You’re a quiet but outstanding performer. The person you work with is neither. Yet this person is on the rise. How is that happening? Because they know how to get people on their side, often at someone else’s expense (yours?).
“Smooth talkers” are adept at finding situations where they can shine. They know how to use the right words at the right time to get the right people on board with them. They take your ideas and those of a few select others, use them as their own, and in doing so, parlay their way to stardom.
The Smooth Talker in Action
I witnessed someone in a meeting recently who spoke immediately after people on her team had tossed out good ideas or problem solutions. Each time, she used a slightly different variation of, “Yeah, we were just talking about that and I said we should bring it up here, with all of you, so that we could get things going in the right direction now.”
Idea stealers work in different ways, and taking credit for ideas in meetings is one of the most common.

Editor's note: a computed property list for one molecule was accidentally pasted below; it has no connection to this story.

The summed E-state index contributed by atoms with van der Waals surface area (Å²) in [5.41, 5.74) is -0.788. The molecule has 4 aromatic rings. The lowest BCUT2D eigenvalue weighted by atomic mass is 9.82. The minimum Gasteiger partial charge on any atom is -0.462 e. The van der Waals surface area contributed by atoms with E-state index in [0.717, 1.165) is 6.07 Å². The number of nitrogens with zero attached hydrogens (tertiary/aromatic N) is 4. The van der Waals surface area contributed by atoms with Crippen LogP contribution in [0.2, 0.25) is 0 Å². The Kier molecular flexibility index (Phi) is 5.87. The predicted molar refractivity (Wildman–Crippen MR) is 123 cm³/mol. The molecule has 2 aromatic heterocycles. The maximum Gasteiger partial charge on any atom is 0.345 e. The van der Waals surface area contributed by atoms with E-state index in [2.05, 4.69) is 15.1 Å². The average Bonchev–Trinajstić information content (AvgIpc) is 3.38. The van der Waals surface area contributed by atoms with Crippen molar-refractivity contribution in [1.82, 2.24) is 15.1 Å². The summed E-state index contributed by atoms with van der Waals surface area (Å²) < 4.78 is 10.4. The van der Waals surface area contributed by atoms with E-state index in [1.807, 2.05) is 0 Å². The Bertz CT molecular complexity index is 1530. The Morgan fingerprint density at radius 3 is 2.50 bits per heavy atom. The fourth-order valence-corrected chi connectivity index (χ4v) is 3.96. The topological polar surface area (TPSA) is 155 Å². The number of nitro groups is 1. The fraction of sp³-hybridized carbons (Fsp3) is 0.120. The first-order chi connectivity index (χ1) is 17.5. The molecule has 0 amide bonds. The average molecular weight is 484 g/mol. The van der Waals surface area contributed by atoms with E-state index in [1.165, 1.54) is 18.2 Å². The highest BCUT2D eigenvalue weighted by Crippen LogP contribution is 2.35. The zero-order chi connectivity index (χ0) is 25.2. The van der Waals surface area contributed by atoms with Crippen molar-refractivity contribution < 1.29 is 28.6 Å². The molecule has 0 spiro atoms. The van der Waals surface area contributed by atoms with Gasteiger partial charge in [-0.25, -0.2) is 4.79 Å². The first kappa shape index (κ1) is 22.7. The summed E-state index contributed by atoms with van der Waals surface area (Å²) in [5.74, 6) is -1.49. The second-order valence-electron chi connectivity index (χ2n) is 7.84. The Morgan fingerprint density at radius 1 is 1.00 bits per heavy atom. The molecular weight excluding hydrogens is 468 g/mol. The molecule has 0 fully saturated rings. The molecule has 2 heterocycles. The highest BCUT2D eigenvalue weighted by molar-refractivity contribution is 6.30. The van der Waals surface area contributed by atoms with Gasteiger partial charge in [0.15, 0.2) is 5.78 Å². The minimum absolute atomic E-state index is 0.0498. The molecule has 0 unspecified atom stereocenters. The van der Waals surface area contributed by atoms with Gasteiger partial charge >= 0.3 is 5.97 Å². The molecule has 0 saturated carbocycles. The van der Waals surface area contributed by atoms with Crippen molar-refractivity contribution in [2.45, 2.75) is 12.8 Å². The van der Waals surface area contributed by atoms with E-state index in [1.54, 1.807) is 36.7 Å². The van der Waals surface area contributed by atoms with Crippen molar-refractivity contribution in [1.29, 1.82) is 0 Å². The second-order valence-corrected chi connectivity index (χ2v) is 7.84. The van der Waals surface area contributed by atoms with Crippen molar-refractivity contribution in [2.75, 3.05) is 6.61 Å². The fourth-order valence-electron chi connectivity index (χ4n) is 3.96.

How to Reclaim Your Ideas
There are 2 things you can do when you find yourself working with someone who claims your ideas in this way.
- Own what you say with the word “my.” When you put your idea or solution out on the table, you can say, “Here’s my take on (or my solution for) that problem.” Don’t be shy about emphasizing the word “my.”
- Expect this behavior from this individual and be ready for it. Don’t get caught with nothing to say when they take credit for your thoughts, ideas and your work. Respond immediately — and use “my” again. When the smooth talker who’s trying to own your idea comes back with their version of, “Yeah, we were just talking about that and I said we should bring it up here, with all of you, so that we could get things going in the right direction now,” your response should be immediate: “And here’s my idea for how to do that.” Say it strongly, but without tension or defensiveness. In other words, hold your own. Keep your voice alive and your value apparent.
Earlier this year I posted about how not to get your ideas hijacked in meetings. In that case I was discussing ways that we can communicate more clearly in group settings to make sure we’re heard. But when it comes to idea theft, smooth talkers will target anyone no matter how clear a communicator you are. You have to go one step beyond.
Question: Have you had an experience in which someone you work with was stealing your ideas? Or do you have a question or a tip to share? You can leave a comment by clicking here.
Photo credit: istockphoto.com/joebrandt